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The Great Migration



For many English families, the political and religious disarray that plagued their homeland made the frontiers of the New World an attractive prospect. Thousands migrated, aboard cramped disease-ridden ships. They arrived sick, poor, and hungry, but were welcomed in many cases with far greater opportunity than at home in England. Many of these hardy settlers went on to make important contributions to the emerging nations in which they landed. Among early immigrants bearing the name Barnselee or a variant listed above were: Richard Barnssley and his wife who settled in Boston, Massachusetts in 1766.

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Barnselee Family Crest Products


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Barnselee Family Crest Products




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See Also


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See Also




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Citations


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Citations



  1. ^ Mills, A.D., Dictionary of English Place-Names. Oxford: Oxford University Press, 1991. Print. (ISBN 0-19-869156-4)

Other References

  1. Bede, The Venerable. Historia Ecclesiatica Gentis Anglorum (The Ecclesiastical History Of the English People). Available through Internet Medieval Sourcebook the Fordham University Centre for Medieval Studies. Print.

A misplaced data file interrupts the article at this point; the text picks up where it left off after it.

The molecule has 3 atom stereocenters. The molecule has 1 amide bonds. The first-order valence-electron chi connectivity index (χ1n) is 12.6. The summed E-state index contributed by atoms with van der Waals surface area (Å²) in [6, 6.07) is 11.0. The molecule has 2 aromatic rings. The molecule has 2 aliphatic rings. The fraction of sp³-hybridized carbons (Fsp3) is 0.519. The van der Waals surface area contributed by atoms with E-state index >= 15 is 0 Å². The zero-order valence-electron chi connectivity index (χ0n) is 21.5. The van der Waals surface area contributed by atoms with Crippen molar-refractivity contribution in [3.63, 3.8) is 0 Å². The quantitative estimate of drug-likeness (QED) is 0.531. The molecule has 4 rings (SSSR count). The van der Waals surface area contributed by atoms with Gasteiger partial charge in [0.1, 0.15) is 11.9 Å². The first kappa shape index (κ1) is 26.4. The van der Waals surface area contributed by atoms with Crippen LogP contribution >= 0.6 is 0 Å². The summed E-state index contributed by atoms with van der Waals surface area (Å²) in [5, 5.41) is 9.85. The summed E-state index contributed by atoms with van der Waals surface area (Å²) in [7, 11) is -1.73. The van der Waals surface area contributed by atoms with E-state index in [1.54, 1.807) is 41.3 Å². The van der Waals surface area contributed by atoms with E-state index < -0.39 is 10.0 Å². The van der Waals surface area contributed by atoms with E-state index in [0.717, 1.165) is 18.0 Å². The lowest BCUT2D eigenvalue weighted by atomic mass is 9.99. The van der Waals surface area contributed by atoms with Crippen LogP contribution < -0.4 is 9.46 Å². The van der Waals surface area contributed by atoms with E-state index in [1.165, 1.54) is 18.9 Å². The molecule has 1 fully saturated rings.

2. Reaney P.H and R.M. Wilson. A Dictionary of English Surnames. London: Routledge, 1991. Print. (ISBN 0-415-05737-X).
  3. Weis, Frederick Lewis, Walter Lee Sheppard and David Faris. Ancestral Roots of Sixty Colonists Who Came to New England Between 1623 and 1650 7th Edition. Baltimore: Genealogical Publishing, 1992. Print. (ISBN 0806313676).
  4. Passenger Lists of Vessels Arriving at Galveston Texas 1896-1951. National Archives Washington DC. Print.
  5. Hitching, F.K and S. Hitching. References to English Surnames in 1601-1602. Walton On Thames: 1910. Print. (ISBN 0-8063-0181-3).
  6. Cook, Chris. English Historical Facts 1603-1688. London: MacMillan, 1980. Print.
  7. Lennard, Reginald. Rural England 1086-1135 A Study of Social and Agrarian Conditions. Oxford: Clarendon Press, 1959. Print.
  8. Hanks, Hodges, Mills and Room. The Oxford Names Companion. Oxford: Oxford University Press, 2002. Print. (ISBN 0-19-860561-7).
  9. Best, Hugh. Debrett's Texas Peerage. New York: Coward-McCann, 1983. Print. (ISBN 069811244X).
  10. Egle, William Henry. Pennsylvania Genealogies Scotch-Irish and German. Harrisburg: L.S. Hart, 1886. Print.
  11. ...

The Barnselee Family Crest was acquired from the Houseofnames.com archives. The Barnselee Family Crest was drawn according to heraldic standards based on published blazons. We generally include the oldest published family crest once associated with each surname.

This page was last modified on 6 June 2014 at 11:03.